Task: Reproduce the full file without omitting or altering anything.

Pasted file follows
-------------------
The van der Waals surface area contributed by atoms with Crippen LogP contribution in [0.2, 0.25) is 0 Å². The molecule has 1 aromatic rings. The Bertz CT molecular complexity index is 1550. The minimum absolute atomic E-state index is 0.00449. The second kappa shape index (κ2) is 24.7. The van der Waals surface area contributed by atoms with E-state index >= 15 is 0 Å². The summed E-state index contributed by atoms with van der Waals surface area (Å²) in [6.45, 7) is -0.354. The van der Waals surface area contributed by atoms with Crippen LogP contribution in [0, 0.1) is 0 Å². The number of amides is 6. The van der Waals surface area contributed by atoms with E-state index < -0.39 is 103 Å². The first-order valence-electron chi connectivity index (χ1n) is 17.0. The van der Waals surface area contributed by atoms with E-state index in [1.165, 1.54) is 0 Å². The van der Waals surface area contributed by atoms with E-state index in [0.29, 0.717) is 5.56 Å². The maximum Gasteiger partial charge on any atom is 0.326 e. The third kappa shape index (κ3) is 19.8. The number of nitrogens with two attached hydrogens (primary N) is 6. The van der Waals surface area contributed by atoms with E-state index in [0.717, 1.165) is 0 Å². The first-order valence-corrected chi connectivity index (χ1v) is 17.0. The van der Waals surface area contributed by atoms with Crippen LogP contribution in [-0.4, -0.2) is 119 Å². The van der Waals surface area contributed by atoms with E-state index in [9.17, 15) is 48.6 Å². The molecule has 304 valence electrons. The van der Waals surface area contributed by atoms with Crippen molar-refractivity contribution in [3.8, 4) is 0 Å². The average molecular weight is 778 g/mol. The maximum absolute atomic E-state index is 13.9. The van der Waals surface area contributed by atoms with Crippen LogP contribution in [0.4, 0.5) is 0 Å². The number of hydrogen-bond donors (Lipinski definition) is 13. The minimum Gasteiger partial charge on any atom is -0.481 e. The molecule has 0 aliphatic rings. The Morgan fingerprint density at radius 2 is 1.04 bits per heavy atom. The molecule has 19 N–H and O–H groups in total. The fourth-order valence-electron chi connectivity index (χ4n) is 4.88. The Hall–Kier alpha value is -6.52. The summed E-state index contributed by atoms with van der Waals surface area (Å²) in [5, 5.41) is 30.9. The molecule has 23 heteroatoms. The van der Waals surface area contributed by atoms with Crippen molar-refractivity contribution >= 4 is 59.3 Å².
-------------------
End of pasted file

The van der Waals surface area contributed by atoms with Crippen LogP contribution in [0.2, 0.25) is 0 Å². The molecule has 1 aromatic rings. The Bertz CT molecular complexity index is 1550. The minimum absolute atomic E-state index is 0.00449. The second kappa shape index (κ2) is 24.7. The van der Waals surface area contributed by atoms with E-state index >= 15 is 0 Å². The summed E-state index contributed by atoms with van der Waals surface area (Å²) in [6.45, 7) is -0.354. The van der Waals surface area contributed by atoms with Crippen LogP contribution in [0, 0.1) is 0 Å². The number of amides is 6. The van der Waals surface area contributed by atoms with E-state index < -0.39 is 103 Å². The first-order valence-electron chi connectivity index (χ1n) is 17.0. The van der Waals surface area contributed by atoms with E-state index in [1.165, 1.54) is 0 Å². The van der Waals surface area contributed by atoms with E-state index in [0.29, 0.717) is 5.56 Å². The maximum Gasteiger partial charge on any atom is 0.326 e. The third kappa shape index (κ3) is 19.8. The number of nitrogens with two attached hydrogens (primary N) is 6. The van der Waals surface area contributed by atoms with E-state index in [0.717, 1.165) is 0 Å². The first-order valence-corrected chi connectivity index (χ1v) is 17.0. The van der Waals surface area contributed by atoms with Crippen LogP contribution in [-0.4, -0.2) is 119 Å². The van der Waals surface area contributed by atoms with E-state index in [9.17, 15) is 48.6 Å². The molecule has 304 valence electrons. The van der Waals surface area contributed by atoms with Crippen molar-refractivity contribution in [3.8, 4) is 0 Å². The average molecular weight is 778 g/mol. The maximum absolute atomic E-state index is 13.9. The van der Waals surface area contributed by atoms with Crippen LogP contribution in [0.4, 0.5) is 0 Å². The number of hydrogen-bond donors (Lipinski definition) is 13. The minimum Gasteiger partial charge on any atom is -0.481 e. The molecule has 0 aliphatic rings. The Morgan fingerprint density at radius 2 is 1.04 bits per heavy atom. The molecule has 19 N–H and O–H groups in total. The fourth-order valence-electron chi connectivity index (χ4n) is 4.88. The Hall–Kier alpha value is -6.52. The summed E-state index contributed by atoms with van der Waals surface area (Å²) in [5, 5.41) is 30.9. The molecule has 23 heteroatoms. The van der Waals surface area contributed by atoms with Crippen molar-refractivity contribution >= 4 is 59.3 Å².